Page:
Gate Theatre, London W11
Opened 16 April, 1996

The programme notes to the Actors Touring Company's latest production include a handy definition of theatrical naturalism. This is doubly helpful: it places Strindberg's play in a dramatic-historical context and also informs us how little respect director Nick Philippou pays to the presentational idea behind the piece. Philippou's strength as a director is his ability to turn the emotional pitch up to around 26 on a scale of ten. However, taking the same approach to Miss Julie as he did to The Maids and No Exit (Huis Clos) last year is a decision more perverse than inspired.

We know what we are in for from the start. The lights fall amid a blare of noise which resolves itself into sinister heavy breathing; agonised half-lit faces are visible through the translucent frontages of closets on either side of Angela Davies' stainless-steel set, which is more reminiscent of an abattoir than the kitchen of a noble country house; the light which bleeds through the windows suggests the passage of Midsummer's Eve in primary colours, shifting during the course of the play from scarlet to electric blue to brass.

Tension in the kitchen is geared high from the outset, as Jean treats kitchen-maid Kristin with the same peremptoriness that Miss Julie at first displays toward him. Gregory Motton's translation is slightly more acidic than most, but it is the direction which creates such a comprehensive lack of sympathy. Characters function as tools and audiences for one another rather than interacting in any civil way; even in the final movement, the sense of Miss Julie and Jean as horrified, desperate conspirators repeatedly dissipates as Jean nakedly manipulates the woman who is now his mistress in every sense. The coupling of the two, visible again through the closet wall, is at best a kind of hate-sex, at worst rape.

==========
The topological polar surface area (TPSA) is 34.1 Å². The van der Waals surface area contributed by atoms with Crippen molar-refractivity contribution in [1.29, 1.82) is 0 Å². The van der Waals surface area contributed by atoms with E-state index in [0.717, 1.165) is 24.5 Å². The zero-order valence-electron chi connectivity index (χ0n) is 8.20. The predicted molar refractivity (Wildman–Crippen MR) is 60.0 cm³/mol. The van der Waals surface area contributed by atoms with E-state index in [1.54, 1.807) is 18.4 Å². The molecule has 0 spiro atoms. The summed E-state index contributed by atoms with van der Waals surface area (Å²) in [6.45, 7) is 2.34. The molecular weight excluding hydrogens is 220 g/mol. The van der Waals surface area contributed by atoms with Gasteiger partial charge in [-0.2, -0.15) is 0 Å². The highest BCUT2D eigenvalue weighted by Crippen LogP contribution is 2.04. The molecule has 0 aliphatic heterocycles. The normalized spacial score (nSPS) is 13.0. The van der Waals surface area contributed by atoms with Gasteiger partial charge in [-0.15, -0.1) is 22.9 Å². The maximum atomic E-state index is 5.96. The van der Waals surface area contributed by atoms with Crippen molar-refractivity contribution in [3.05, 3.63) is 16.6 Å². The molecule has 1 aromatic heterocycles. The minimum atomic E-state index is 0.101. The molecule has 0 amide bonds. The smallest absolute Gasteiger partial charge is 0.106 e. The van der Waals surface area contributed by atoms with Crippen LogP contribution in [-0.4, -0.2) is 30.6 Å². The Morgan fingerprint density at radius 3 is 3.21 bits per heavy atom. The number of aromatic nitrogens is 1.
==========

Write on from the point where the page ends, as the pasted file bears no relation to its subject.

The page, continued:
As Julie, Kate Fenwick begins with brittle, transparently condescending grins and risible naïveté, and copes well with the dangers of shrill monotony in her later panicked hysteria. Kristin Hewson's kitchen-maid is sullen and resentful, using her uprightness and acquiescence as a club to belabour the others. But Peter Lindford plays unremittingly on the odious aspects of Jean: he is all affectation and twanging comedy accent, with the result that the women's relations with him are beyond comprehension.

The central elements of class and of sex as power are undeniably present, but unmediated by the necessary veneer of more human dealings. Philippou lays bare the psychological skeleton of the play, but the price he pays is that it then seems only able to jerk in mechanistic spasms.

Written for the Financial Times.

Copyright © Ian Shuttleworth; all rights reserved.

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